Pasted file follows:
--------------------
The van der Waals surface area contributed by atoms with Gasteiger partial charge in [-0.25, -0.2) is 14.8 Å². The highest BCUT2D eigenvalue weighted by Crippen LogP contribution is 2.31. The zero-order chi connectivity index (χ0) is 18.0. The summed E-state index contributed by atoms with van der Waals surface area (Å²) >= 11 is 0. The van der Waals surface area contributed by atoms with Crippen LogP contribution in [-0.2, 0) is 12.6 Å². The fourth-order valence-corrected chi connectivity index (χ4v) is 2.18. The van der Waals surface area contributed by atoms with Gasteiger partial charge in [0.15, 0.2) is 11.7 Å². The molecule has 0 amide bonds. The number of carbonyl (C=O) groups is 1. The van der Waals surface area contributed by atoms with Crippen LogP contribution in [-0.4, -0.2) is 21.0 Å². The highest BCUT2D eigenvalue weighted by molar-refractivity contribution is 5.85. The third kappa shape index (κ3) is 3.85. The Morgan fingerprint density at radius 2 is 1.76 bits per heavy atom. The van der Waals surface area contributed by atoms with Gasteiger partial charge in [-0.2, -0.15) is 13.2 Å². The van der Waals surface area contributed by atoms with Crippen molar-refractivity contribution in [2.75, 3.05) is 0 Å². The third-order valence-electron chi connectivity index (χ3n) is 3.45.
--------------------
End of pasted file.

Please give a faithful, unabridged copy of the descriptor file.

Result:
The van der Waals surface area contributed by atoms with Gasteiger partial charge in [-0.25, -0.2) is 14.8 Å². The highest BCUT2D eigenvalue weighted by Crippen LogP contribution is 2.31. The zero-order chi connectivity index (χ0) is 18.0. The summed E-state index contributed by atoms with van der Waals surface area (Å²) >= 11 is 0. The van der Waals surface area contributed by atoms with Crippen LogP contribution in [-0.2, 0) is 12.6 Å². The fourth-order valence-corrected chi connectivity index (χ4v) is 2.18. The van der Waals surface area contributed by atoms with Gasteiger partial charge in [0.15, 0.2) is 11.7 Å². The molecule has 0 amide bonds. The number of carbonyl (C=O) groups is 1. The van der Waals surface area contributed by atoms with Crippen LogP contribution in [-0.4, -0.2) is 21.0 Å². The highest BCUT2D eigenvalue weighted by molar-refractivity contribution is 5.85. The third kappa shape index (κ3) is 3.85. The Morgan fingerprint density at radius 2 is 1.76 bits per heavy atom. The van der Waals surface area contributed by atoms with Gasteiger partial charge in [-0.2, -0.15) is 13.2 Å². The van der Waals surface area contributed by atoms with Crippen molar-refractivity contribution in [2.75, 3.05) is 0 Å². The third-order valence-electron chi connectivity index (χ3n) is 3.45.